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Anterior Division of Mandibular Nerve
Nervous System

Anterior Division of Mandibular Nerve

Divisio anterior nervi mandibularis

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Quick Facts

Origin: Mandibular nerve.

Course: Runs only a very short distance inferiorly before splitting.

Branches: Deep temporal, masseteric, and buccal nerves and the nerve to the lateral pterygoid muscle.

Supply: Sensory: conveys general sense information from the skin and mucosa on either side of the buccinator muscle; Motor: innervates the temporalis, lateral pterygoid, and masseter muscles.

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Origin

The anterior division of the mandibular nerve is the anterior bifurcation of the main mandibular nerve trunk, slightly below the level of the foramen ovale.

The neurons of sensory fibers are located in the trigeminal ganglion and the neurons of motor fibers are located in the pons in the motor nucleus of the trigeminal nerve.

Course

The anterior division of the mandibular nerve runs inferiorly, deep to the lateral pterygoid muscle. It quickly splits, giving off branches that head to their different targets.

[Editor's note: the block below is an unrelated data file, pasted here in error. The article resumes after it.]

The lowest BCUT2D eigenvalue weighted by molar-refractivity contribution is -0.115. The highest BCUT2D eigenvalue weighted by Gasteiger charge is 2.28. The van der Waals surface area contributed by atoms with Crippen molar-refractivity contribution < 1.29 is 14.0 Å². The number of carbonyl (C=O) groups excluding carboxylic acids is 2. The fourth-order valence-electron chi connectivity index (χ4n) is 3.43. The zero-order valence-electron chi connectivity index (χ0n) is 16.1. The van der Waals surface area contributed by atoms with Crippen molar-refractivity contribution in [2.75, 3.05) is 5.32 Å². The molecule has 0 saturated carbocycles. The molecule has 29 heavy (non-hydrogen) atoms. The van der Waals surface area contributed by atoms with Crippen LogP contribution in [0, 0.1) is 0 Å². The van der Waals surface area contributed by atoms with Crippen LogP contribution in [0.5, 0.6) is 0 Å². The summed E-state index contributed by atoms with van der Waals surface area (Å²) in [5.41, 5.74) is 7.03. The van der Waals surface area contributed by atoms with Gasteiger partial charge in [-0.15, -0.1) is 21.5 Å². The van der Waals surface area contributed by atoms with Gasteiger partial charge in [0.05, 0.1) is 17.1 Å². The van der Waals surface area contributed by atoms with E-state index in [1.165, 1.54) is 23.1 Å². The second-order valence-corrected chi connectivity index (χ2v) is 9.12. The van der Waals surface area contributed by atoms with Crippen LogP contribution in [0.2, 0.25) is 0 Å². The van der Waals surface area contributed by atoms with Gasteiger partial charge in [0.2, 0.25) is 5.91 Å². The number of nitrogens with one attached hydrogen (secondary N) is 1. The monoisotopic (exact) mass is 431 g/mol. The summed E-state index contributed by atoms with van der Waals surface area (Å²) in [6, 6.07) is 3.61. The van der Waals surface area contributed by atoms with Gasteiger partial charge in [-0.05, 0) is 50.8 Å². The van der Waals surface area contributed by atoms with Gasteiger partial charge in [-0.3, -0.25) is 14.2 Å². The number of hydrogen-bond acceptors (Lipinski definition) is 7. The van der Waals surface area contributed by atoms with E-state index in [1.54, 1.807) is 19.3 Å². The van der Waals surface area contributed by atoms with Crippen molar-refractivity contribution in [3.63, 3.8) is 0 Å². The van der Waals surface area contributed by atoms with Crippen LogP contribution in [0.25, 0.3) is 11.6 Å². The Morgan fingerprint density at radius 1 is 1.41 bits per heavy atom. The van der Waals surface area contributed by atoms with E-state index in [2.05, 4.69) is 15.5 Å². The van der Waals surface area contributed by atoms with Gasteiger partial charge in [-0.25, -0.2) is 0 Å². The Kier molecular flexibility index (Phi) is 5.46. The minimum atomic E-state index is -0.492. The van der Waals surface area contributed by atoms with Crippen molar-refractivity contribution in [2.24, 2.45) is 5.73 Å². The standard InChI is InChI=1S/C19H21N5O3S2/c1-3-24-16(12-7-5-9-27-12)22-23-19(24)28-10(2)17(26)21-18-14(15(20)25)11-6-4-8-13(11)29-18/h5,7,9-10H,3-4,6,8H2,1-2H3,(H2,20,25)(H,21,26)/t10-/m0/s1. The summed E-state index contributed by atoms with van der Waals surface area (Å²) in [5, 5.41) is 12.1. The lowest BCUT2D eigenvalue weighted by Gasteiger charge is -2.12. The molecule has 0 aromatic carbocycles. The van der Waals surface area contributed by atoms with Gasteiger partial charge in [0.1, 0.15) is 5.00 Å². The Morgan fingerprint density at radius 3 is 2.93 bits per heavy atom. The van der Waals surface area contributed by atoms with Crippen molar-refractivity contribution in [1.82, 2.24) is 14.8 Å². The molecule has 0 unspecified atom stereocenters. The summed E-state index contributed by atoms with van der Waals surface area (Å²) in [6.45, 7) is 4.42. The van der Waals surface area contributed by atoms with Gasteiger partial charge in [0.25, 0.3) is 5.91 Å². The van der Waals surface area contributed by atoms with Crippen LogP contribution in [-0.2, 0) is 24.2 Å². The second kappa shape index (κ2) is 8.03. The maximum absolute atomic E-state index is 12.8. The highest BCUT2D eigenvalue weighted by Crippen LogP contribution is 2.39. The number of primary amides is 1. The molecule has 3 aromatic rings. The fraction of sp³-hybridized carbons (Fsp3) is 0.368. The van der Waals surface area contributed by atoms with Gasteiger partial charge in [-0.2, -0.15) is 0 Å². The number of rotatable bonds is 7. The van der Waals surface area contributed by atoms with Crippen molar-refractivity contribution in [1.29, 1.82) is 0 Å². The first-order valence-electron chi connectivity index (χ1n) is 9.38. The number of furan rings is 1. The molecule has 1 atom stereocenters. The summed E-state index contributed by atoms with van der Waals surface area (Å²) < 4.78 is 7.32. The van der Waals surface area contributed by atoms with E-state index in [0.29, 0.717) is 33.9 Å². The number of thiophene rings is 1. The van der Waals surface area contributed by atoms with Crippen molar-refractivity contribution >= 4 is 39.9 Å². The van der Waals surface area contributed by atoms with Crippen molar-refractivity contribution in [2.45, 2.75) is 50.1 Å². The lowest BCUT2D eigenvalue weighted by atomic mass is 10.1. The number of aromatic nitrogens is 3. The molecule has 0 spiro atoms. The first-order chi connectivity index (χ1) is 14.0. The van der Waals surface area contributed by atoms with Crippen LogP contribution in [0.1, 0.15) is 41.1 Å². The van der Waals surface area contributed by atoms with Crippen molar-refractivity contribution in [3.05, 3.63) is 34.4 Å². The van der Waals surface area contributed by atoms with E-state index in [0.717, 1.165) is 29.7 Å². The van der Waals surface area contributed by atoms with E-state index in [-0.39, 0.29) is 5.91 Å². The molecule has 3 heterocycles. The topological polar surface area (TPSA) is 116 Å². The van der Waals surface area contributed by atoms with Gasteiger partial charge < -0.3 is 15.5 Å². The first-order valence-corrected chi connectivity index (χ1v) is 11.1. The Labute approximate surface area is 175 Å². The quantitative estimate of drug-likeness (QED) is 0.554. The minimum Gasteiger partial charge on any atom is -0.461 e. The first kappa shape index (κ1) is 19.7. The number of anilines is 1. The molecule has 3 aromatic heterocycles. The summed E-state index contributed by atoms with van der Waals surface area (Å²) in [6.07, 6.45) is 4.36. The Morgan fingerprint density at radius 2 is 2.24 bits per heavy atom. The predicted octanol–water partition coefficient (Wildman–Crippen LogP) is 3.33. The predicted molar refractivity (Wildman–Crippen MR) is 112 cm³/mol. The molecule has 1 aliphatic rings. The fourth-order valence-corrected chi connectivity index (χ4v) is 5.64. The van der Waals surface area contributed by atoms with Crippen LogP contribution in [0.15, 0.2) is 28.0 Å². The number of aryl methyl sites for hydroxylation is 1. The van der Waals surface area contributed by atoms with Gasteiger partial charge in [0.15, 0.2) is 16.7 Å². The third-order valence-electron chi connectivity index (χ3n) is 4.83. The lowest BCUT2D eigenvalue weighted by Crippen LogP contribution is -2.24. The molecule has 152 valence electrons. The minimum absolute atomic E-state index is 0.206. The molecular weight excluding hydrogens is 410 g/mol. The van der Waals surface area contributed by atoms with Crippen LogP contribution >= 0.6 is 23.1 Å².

Branches

The anterior division of the mandibular nerve gives rise to five major branches.

—The anterior and posterior deep temporal nerves run to the temple and serves the temporalis muscle.

—The masseteric nerve runs to the deep surface of the masseter muscle and serves that muscle.

—The nerve to lateral pterygoid muscle branches off while the anterior division is still deep to the lateral pterygoid muscle.

—The buccal nerve runs between the heads of the lateral pterygoid muscle, deep to the masseter, and into the cheek, superficial to the buccinator muscle.

Supplied Structures

The anterior division of the mandibular nerve is a mixed sensory and motor nerve.

The sensory fibers are carried by the buccal nerve. This is not to be confused with the buccal branches of the facial nerve. The buccal nerve conveys general sense information from the skin and oral mucosa on either side of the buccinator muscle, and the vestibular and gingival mucosa adjacent to several mandibular molars.

Branchial motor efferents are transmitted to the temporalis, masseter, and lateral pterygoid muscles by nerves of the same name.

Learn more about this topic from other Elsevier products

Mandibular Nerve

ScienceDirect image

Branches of the mandibular nerve provide sensory innervation to portions of the dura mater and the mucosal lining of the mastoid sinus.

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